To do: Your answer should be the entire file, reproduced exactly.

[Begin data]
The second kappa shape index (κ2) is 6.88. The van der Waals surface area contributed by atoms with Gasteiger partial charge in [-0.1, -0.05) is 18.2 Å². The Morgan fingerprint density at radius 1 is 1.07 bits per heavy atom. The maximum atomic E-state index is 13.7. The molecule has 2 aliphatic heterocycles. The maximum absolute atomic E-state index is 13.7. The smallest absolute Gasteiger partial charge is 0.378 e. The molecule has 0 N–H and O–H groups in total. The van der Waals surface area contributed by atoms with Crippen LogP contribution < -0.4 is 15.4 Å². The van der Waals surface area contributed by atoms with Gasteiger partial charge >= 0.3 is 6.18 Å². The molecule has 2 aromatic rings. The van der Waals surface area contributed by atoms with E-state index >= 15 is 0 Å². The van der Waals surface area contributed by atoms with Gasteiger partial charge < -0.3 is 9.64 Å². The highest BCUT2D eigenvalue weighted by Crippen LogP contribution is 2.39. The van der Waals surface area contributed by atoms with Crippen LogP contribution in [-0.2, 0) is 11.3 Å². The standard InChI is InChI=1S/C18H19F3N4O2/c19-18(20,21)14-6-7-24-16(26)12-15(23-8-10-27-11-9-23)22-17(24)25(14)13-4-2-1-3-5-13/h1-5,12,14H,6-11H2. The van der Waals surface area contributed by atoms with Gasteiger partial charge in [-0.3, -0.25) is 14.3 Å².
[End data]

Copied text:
The second kappa shape index (κ2) is 6.88. The van der Waals surface area contributed by atoms with Gasteiger partial charge in [-0.1, -0.05) is 18.2 Å². The Morgan fingerprint density at radius 1 is 1.07 bits per heavy atom. The maximum atomic E-state index is 13.7. The molecule has 2 aliphatic heterocycles. The maximum absolute atomic E-state index is 13.7. The smallest absolute Gasteiger partial charge is 0.378 e. The molecule has 0 N–H and O–H groups in total. The van der Waals surface area contributed by atoms with Crippen LogP contribution < -0.4 is 15.4 Å². The van der Waals surface area contributed by atoms with Gasteiger partial charge >= 0.3 is 6.18 Å². The molecule has 2 aromatic rings. The van der Waals surface area contributed by atoms with E-state index >= 15 is 0 Å². The van der Waals surface area contributed by atoms with Gasteiger partial charge < -0.3 is 9.64 Å². The highest BCUT2D eigenvalue weighted by Crippen LogP contribution is 2.39. The van der Waals surface area contributed by atoms with Crippen LogP contribution in [-0.2, 0) is 11.3 Å². The standard InChI is InChI=1S/C18H19F3N4O2/c19-18(20,21)14-6-7-24-16(26)12-15(23-8-10-27-11-9-23)22-17(24)25(14)13-4-2-1-3-5-13/h1-5,12,14H,6-11H2. The van der Waals surface area contributed by atoms with Gasteiger partial charge in [-0.3, -0.25) is 14.3 Å².